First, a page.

Experiments have shown the Higgs couples with other particles [providing mass], including a menagerie of fundamental particles like the W and Z bosons, quarks, taus and muons. According to the Standard Model, it’s also expected to couple with itself.

    Uncovering the exact details of how this happens could help physicists further refine the Standard Model, and even shed light on the evolution of the early universe and the matter and antimatter imbalance.

    If physicists learn that the Higgs boson does not interact with itself in the manner predicted by the Standard Model, it could upend their understanding of the particle and suggest that the universe isn’t in the energy state that physicists predict, which could affect the rules of how matter interacts.

    To find out if the Higgs self-couples, physicists are looking at particle collisions for hints of Higgs boson pairs, or even rarer Higgs boson triplets, which would only be created if the Higgs self-couples.

    Thus far, data from experiments at CERN’s Large Hadron Collider haven’t yet seen a pair of Higgs bosons, but they also haven’t ruled out the possibility—there just simply isn’t enough data yet.

    According to predictions from the Standard Model, the self-coupling should produce pairs of Higgs bosons infrequently at collider experiments—over 1,000 times less often than a single Higgs boson is produced.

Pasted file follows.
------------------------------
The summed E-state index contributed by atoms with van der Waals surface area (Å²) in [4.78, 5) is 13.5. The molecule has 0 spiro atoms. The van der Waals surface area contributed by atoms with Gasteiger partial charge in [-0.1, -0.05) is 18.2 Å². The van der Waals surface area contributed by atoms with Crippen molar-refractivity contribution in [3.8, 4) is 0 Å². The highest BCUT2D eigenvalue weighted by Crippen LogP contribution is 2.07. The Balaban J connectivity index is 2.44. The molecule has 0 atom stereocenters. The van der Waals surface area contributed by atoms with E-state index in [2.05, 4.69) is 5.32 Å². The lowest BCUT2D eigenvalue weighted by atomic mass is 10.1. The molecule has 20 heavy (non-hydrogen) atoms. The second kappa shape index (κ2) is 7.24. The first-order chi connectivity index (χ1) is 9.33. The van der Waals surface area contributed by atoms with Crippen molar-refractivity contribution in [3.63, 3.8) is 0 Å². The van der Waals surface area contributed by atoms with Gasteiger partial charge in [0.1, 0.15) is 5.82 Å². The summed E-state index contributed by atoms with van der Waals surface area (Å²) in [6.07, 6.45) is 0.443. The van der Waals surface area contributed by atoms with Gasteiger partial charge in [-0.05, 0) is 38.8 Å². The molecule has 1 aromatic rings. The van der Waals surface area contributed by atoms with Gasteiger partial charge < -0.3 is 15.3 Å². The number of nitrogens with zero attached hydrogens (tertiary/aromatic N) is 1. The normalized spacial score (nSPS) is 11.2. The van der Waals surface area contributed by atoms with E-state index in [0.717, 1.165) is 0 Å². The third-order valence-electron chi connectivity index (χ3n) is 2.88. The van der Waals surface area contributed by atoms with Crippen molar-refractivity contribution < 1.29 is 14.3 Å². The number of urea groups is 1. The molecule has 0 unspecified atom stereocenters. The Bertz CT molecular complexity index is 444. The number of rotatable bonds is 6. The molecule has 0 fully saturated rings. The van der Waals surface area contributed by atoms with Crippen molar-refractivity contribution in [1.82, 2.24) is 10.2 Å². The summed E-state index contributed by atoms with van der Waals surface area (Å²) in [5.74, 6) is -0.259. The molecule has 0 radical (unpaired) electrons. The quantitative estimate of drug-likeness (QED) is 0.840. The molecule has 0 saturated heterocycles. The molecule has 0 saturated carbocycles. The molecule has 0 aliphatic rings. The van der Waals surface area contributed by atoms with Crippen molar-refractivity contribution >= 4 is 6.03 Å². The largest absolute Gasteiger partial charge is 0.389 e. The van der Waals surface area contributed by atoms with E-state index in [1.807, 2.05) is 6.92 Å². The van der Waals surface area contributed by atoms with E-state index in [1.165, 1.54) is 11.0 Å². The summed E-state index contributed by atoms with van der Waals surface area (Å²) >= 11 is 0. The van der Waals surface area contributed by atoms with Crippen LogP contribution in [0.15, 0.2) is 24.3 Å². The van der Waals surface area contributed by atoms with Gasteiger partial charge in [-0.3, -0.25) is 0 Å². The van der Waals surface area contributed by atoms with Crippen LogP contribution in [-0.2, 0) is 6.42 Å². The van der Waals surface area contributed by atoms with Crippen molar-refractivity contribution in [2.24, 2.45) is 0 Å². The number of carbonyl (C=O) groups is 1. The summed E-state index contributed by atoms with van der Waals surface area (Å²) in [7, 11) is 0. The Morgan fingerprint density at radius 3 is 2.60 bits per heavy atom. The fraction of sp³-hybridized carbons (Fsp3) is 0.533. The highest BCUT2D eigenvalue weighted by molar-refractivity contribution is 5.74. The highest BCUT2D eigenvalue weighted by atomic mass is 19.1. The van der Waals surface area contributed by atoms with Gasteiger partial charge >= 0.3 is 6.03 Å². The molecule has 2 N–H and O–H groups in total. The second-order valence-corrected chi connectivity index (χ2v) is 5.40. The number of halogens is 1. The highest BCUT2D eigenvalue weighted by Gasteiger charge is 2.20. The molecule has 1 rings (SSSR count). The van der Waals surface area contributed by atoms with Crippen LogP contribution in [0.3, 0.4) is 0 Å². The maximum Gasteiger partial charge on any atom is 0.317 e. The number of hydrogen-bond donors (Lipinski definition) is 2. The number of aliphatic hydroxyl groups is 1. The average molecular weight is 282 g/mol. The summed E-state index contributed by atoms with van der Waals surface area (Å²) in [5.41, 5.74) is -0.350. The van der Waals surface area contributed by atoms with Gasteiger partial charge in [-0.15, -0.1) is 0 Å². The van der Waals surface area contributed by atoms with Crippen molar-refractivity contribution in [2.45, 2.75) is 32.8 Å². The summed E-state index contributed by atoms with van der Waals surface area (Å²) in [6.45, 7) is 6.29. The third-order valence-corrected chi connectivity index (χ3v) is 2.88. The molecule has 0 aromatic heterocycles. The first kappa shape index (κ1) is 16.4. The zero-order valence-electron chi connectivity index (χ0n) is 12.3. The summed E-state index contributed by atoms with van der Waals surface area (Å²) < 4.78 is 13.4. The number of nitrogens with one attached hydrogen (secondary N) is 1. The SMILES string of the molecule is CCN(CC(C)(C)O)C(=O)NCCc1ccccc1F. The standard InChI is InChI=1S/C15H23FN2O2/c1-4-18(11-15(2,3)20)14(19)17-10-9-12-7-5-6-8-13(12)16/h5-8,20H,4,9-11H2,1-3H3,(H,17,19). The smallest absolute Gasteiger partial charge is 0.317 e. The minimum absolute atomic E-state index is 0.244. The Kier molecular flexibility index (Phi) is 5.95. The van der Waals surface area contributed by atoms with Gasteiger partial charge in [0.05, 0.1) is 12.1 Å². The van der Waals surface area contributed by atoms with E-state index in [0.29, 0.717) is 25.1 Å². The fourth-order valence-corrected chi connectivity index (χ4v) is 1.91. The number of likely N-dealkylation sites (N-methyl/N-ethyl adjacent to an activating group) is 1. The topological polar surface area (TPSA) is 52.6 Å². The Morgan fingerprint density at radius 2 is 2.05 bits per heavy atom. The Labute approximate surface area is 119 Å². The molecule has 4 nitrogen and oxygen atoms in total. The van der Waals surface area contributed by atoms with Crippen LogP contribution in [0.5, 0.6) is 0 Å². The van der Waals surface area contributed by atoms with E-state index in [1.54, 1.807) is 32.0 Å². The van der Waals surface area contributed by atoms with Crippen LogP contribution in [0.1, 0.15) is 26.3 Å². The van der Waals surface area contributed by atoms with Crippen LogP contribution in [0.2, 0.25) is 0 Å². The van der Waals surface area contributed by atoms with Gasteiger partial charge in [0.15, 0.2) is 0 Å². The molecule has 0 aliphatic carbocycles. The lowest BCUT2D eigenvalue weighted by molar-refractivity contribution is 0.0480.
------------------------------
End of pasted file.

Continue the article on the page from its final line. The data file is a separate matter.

Physicists are hoping that future runs will be able to help narrow this down as the LHC turns out more Higgs boson-producing events.

    Illustration by Sandbox Studio, Chicago with Corinne Mucha.

    2. How does the Higgs couple to other particles?

    While physicists don’t yet know if the Higgs couples to itself, they do know it couples to other particles. In some cases—as with the top quark, the heaviest of the Standard Model particles—the coupling is quite well understood. But physicists are just starting to get a handle on how much other particles, like the comparatively lighter muon, interact with Higgs bosons.

    How much a given particle will couple with a Higgs is predicted by the Standard Model and is related to the particle’s mass: The more massive the particle, the greater the coupling. So far, measurements of couplings match these predictions. But the precision of these measurements isn’t yet great enough to see if there could be any deviations from the Standard Model. Knowing exactly how the Higgs couples can help scientists understand how particles get their mass.